by Monika Blichar
1-When did you know you wanted to be a designer?
I never knew I wanted to be a designer, I always thought I wasn’t very creative until the passion for millinery entered my life. When I came to Vancouver from the UK eight years ago I started working for the hat store on Granville Island and felt shy selling hats as it was my first retail job. So I started cleaning and repairing hats as a way to keep in the background and fell in love with classic men’s hats, they are definitely my biggest passion. The lines, shapes and history sparked my interest and I undertook a short course to learn how to block hats traditionally.
2-What inspired you to become a hat designer?
After the millinery intro course I started looking at different styles and moved into free form hat making, this is more organic than blocking because its just me manipulating the felt or straw to create shapes, it’s like there is a hat inside the material waiting to come out. From here I started doing custom work and mixing free hand and traditional blocking techniques, I always custom free hand the crowns of the men’s hats I make. I also restore hats for people who have a well loved piece that needs cleaning and fixing up, I like the thought that I’m keeping a piece of history alive. I enjoy experimenting with new materials and pushing the boundaries of what is traditionally made using them. The feeling of completing a free-form crown that could never be made on a traditional block or draping fabrics to create organic headpieces that no-one else is making, that’s when I feel the buzz of actually creating something new. As an artisinal craft, millinery is little known and I love the idea that I am keeping a tradition alive.
3-What is your favourite material to work with?
Most definitely Abaca silk as its amazing to sculpt with, it’s a blend of silk and abaca fibre, which is banana palm fibre, you’ll see some pieces in my show. I enjoy all of the mediums I work with and I like to try out new things (I knitted a top hat out of copper wire for a show a couple of years ago, I remember someone saying you couldn’t so I decided I would go ahead and give it a go!)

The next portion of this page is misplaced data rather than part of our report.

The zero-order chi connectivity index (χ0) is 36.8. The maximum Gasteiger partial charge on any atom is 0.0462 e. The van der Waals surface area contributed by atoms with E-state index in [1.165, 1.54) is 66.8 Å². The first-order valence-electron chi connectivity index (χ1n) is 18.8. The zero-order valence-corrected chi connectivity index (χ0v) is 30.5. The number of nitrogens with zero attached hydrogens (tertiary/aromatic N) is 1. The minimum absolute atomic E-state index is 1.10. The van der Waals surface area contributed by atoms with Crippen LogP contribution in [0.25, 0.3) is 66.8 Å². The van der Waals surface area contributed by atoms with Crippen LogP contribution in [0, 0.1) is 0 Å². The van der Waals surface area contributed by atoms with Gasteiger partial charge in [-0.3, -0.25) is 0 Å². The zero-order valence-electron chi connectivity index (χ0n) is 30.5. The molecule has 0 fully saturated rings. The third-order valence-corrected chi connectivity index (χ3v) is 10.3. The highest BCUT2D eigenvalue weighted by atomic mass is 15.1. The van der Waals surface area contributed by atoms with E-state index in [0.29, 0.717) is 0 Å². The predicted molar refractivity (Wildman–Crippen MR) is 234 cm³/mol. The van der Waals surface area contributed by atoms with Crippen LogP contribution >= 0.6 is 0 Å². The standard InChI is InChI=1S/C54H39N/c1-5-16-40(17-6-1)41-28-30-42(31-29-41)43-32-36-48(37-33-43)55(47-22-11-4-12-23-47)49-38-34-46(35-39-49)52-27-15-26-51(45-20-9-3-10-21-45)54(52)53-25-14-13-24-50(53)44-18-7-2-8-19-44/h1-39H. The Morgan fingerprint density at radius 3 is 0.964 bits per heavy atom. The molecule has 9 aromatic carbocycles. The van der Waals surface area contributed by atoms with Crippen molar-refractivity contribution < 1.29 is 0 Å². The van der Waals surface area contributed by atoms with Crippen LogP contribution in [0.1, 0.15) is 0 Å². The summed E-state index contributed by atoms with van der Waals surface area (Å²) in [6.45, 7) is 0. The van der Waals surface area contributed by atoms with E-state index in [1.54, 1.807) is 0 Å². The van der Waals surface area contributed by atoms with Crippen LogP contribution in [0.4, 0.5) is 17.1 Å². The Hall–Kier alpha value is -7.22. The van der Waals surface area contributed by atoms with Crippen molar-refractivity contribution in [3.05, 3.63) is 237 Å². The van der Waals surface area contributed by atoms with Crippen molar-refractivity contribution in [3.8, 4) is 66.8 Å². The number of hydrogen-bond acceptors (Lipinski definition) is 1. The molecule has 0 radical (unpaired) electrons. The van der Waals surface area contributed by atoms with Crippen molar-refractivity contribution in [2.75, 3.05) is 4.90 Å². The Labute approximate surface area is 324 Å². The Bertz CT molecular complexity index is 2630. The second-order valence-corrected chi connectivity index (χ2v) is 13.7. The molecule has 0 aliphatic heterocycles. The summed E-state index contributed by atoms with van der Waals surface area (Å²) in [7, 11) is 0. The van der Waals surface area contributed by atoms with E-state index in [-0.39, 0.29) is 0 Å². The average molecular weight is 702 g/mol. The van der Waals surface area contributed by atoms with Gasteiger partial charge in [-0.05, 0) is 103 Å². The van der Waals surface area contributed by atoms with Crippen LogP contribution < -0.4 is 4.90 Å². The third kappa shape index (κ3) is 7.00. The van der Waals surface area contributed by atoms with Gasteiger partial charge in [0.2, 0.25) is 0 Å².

4-You have done quite a few shows and made hats and fascinators for events and galas. What would you tell an up and coming designer about the fashion industry and how to get noticed?
This is still quite new for me and I’m still working on trying to make people take notice, there’s always a lot of people who want something for nothing so you need to filter out what you want your business stance to be. Always wear a piece of your own work, I’m always wearing one of my hats, actually my husband is generally wearing one too! Its a hard industry to be noticed in, small designers generally don’t have a huge budget for marketing and events so it really is about getting out and being seen putting yourself out there. And don’t give up, your passion should always drive you, eventually if you shout loud enough people will hear.
5-Where do you see yourself in 5 years.
I want to have a store/ design studio in which people can have a hat made while they wait, it will also be a space to teach more people the craft. Eventually I want to have my hats sold all over Canada and America and have a reputation for excellence and innovation. I want to do more shows and become known as a Vancouver hat maker that makes amazing men’s hats and cool fascinators for hat connoisseurs.
6-This year, you are doing a hat show at the annual Art World Expo and you have been making pieces especially for this event. Can you describe a little of what guests can expect this year?
Expect to see a mixture of traditional pieces and free form sculptural head wear, some bold statement pieces and some more classic hats. You’ll have wait to see what the material wants to be.
MJ immigrated from England nearly 8 years ago and found herself working in a hat store on Granville Island. She had no idea how to sell, so started watching how hats were cleaned and repaired. She caught the bug and started to research the whole process at home learning traditional techniques. She started making hats about 5 years ago again using traditional techniques. Her business has grown from there! She now has a studio on Commercial Drive and makes custom hats on original wooden blocks and also repairs vintage hats. She feels lucky enough to be one of those people who love their jobs! Visit her Facebook or Website